“Everyone has to remember that this ideology is founded on building a white ethnostate,” Hankes said. “They believe that they are fighting for the survival of the white race.”

Scott, who lived with Kleve from mid-October to the start of December 2017, told Newsweek that Kleve had an AR-15 assault rifle that he kept in a common area of their apartment. Schneider, Scott’s friend, said she saw the weapon as well but thought it was a shotgun. (She admitted to not knowing much about firearms, while Scott claimed to have a better understanding of them.) Scott also told Newsweek that Kleve kept a pistol “on him.” Nebraska is an open-carry state, and Lincoln Police confirmed to Newsweek that Kleve would be legally allowed to carry a weapon outside of campus. Kleve told Newsweek that his guns were purchased legally but would not elaborate on how many he owns, or their makes and models. He denied owning an AR-15, but declined to answer whether he owned any similar weapons that could be mistaken for one.

Scott said he didn’t report to the police about threats Kleve made because he didn’t trust them to do their job, but he reported his roommate to the housing complex, asking for a separation. A report issued by the administration of their housing complex and given to Newsweek confirmed that Scott had expressed “concerns” about his roommate at the time he lived with Kleve. Their relationship ended when Kleve moved out. Kleve claimed Scott was making up stories about him.

“Nothing has changed,” Leslie Reed, a spokesperson for the school, told Newsweek while students were protesting Kleve’s presence, regarding their hesitancy to remove him from UNL.

The University of Nebraska can’t “discriminate against someone for having unpopular political beliefs,” she said previously.

“I can’t wait to graduate so that I can get out of everyone’s hair”

Students who spoke to Newsweek about Kleve, who frequently boasts about what he believes to be his talents as a propagandist, suggested that his tactics are having the opposite of their intended impact. Kleve is not only failing to make recruiting in-roads for his cause, the students claimed, but his views have made him into a pariah on campus. On Saturday, for example, the Nebraska’s men’s basketball team waged a protest against his presence before their game with Rutgers. The men wore T-shirts that read, “Hate Will Never Win.” Student athletes across campus, in fact, have used their influence to condemn Kleve, and a search for his name on Twitter will turn up what looks like a deluge of disgust from fellow classmates.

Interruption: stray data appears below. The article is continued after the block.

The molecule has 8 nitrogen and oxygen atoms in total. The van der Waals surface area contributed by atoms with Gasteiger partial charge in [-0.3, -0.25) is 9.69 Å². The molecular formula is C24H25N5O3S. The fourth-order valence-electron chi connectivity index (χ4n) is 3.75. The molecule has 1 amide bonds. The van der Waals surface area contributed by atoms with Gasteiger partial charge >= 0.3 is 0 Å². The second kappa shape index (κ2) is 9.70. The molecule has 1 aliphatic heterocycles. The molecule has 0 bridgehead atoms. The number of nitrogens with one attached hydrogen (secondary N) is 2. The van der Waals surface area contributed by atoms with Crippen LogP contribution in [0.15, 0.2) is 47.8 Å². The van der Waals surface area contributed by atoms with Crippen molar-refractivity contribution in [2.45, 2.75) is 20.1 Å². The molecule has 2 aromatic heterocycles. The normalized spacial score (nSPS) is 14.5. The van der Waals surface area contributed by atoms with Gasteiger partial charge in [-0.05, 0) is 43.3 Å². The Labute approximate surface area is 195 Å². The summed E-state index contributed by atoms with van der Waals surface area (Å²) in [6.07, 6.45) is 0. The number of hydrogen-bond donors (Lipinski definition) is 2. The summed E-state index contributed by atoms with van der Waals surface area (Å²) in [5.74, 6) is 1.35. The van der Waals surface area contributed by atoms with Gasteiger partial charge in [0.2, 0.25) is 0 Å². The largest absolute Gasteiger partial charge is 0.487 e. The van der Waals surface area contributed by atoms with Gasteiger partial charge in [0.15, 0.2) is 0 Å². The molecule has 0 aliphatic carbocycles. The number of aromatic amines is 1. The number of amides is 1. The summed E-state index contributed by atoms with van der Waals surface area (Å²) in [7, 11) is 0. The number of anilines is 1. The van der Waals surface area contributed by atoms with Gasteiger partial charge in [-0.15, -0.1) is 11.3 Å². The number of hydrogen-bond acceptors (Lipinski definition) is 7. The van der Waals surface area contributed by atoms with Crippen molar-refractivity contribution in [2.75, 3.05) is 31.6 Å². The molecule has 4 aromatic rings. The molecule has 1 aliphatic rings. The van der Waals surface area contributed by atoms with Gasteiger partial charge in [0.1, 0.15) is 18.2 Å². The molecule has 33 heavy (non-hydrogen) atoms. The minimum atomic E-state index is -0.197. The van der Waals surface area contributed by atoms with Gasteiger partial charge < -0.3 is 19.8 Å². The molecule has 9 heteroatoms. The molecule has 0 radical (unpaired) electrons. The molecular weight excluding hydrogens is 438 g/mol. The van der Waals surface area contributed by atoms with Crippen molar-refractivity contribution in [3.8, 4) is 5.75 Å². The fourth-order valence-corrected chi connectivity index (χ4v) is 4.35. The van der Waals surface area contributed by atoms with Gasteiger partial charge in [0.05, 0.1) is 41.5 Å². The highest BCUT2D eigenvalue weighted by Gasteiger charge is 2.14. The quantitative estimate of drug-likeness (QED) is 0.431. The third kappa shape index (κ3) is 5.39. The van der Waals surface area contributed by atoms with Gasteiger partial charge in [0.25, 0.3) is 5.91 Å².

Harris of FIRE argued to Newsweek that condemnation and debate is the best way to deal with a student like Kleve, so long as he was not harassing or endangering specific students. “The best way to combat [white supremacist advocacy] is with more speech and better ideas.” But because of Kleve’s apparent racist fixation with violence, he potentially represents a different case than other “alt-right” figures who have stirred protest on campuses.

One similar case to Kleve’s is that of Mark Daniel Neuhoff, a 27-year-old graduate student in Virginia Tech’s English department. Neuhoff’s presence on campus sparked a massive outcry in the fall semester of 2017. Posts from Neuhoff’s Facebook account that appeared to endorse white supremacy, Hitler and the Nazi application of “Jewish stars” during World War II were leaked by a local antifascist group. Students were outraged when they saw them, and their feelings were complicated by the fact that Neuhoff taught undergraduates in his capacity as a teacher’s assistant.

Virginia Tech told Newsweek that following relentless protests and phone calls, the administration and Neuhoff came to a quiet agreement that he would no longer teach there. Since that time, Neuhoff has become an outcast. He said he was grateful for the way the administration handled his case, but expressed feelings of despair and loneliness in describing his time in school there. He suggested that colleagues had ostracized him and severed all ties.

He told Newsweek that he was actually a “paleoconservative monarchist” and not a white supremacist, despite his posts appearing to praise Hitler, and claimed that his views were taken out of context. He also complained that the posts that appeared to many students to be deeply anti-Semitic were made on a locked feed, and that antifascist activists had infiltrated his account.

“It’s made me feel extremely unwelcome and I can’t wait to graduate so that I can get out of everyone’s hair and they can get out of mine,” he told Newsweek about the atmosphere of his education.

While Neuhoff longs to make an exit from academia, others on the far-right are eager to make inroads there, but so far with extremely limited success. Matthew Heimbach of Traditionalist Worker’s Party (TWP), a small but active neo-Nazi group, is attempting to start a college speaking tour called “National Socialism or Death” at the University of Tennessee in Knoxville later this month. He told Newsweek that the point of the exercise is to find common ground with “conservatives and socialists.” As with rallies staged by white supremacist Richard Spencer, though, protesters of the event are expected to outnumber his supporters. Heimbach argued that he was doing it to argue for a “safe space for fascists” in academia, but it is also unclear that fascist beliefs are really treated with any intolerance by administrators. Students like Neuhoff and Kleve are isolated, but they are also enrolled.